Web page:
I've never lost my muffs during a run and gun stage, even when I was 100 lbs lighter and much faster.
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Old July 25, 2010, 08:01 AM   #7
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No matter the muffs, I wear plugs and muffs when at a range.
Downside is hearing range officer commands, usually impossible.
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Old July 27, 2010, 06:10 AM   #8
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Electronic Hearing Protection

this is some of the information I found when researching this topic about 4 years ago. I ended up buying a pair of Sordin Hearing Protectors and I'm quite satisfied with them:

ELECTRONIC HEARING PROTECTION comments from the 10-8 forum:

From Tim Lau:

I have a pair of Sordins and they are GTG for range use. Overall, I do not prefer them to the Peltor COMTACs as, for me, they lack directionality. I own all three, and here is how I break it down:


Robust construction, waterproof battery compartment
Switching is on left side, buttons appear to be more robust
Low profile, fits easily under most helmets
Electronics superior to Peltors, lack annoying clicking

Lacks depth and directionality
Earplugs may hit the internal foam if you double up
Peltor COMTAC:

Fairly robust construction, but not as much so than Sordin
Very good directionality and depth of sound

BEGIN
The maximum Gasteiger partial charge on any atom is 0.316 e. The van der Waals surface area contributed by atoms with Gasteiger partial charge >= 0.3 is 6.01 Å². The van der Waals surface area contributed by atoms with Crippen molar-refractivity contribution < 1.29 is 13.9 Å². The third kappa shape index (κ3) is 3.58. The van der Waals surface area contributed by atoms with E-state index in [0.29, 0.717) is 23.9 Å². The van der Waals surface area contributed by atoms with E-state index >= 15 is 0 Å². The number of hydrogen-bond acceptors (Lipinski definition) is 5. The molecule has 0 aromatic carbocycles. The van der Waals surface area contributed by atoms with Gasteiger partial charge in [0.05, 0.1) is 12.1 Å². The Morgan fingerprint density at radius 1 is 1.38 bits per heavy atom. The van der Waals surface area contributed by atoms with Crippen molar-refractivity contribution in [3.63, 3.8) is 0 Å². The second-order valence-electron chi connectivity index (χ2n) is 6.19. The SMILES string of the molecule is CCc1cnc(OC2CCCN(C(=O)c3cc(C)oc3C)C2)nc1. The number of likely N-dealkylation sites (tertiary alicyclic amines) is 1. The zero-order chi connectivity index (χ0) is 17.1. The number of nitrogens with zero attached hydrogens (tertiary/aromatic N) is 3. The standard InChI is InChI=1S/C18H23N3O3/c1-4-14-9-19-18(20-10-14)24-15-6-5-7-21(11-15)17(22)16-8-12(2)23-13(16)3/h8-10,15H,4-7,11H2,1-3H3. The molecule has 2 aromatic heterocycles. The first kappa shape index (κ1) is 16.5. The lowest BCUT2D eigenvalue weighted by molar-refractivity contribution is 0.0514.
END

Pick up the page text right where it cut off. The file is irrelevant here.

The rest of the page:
Power buttons easier to operate with gloves on

Annoying clicking
Battery compartment is not waterproof
Conflicts with some helmets (fits under MICH)

Outstanding Electronics, Clear Transmission, No Clicking
Independent volume control for Right/Left Earcup

Does not fit under helmet
Control knobs get in the way of just about everything
Adjustable headband gets very loose over time
Batteries not secure. Fall out of headset if dropped.
Fair to poor robustness. Fall apart after less than a year of use.

To order Sordin products direct:

Triad Tactical
(click on MISC shooting supplies)(cheaper than the factory!!)

From Hilton Yam:

-low profile, fit easily under RBR helmet
-earcup interior is small and shallow. It barely contained my ear, and wearing the earpiece of my commo harness underneath was physically painful.
-I did not experience any sensation of direction or depth of sound. Teammates would be trying to talk to me and I'd look around to find them, only to realize that they were 3 feet away from me. On a mission, I called out a noise from the left when it originated from the right. That was the last operational use of them.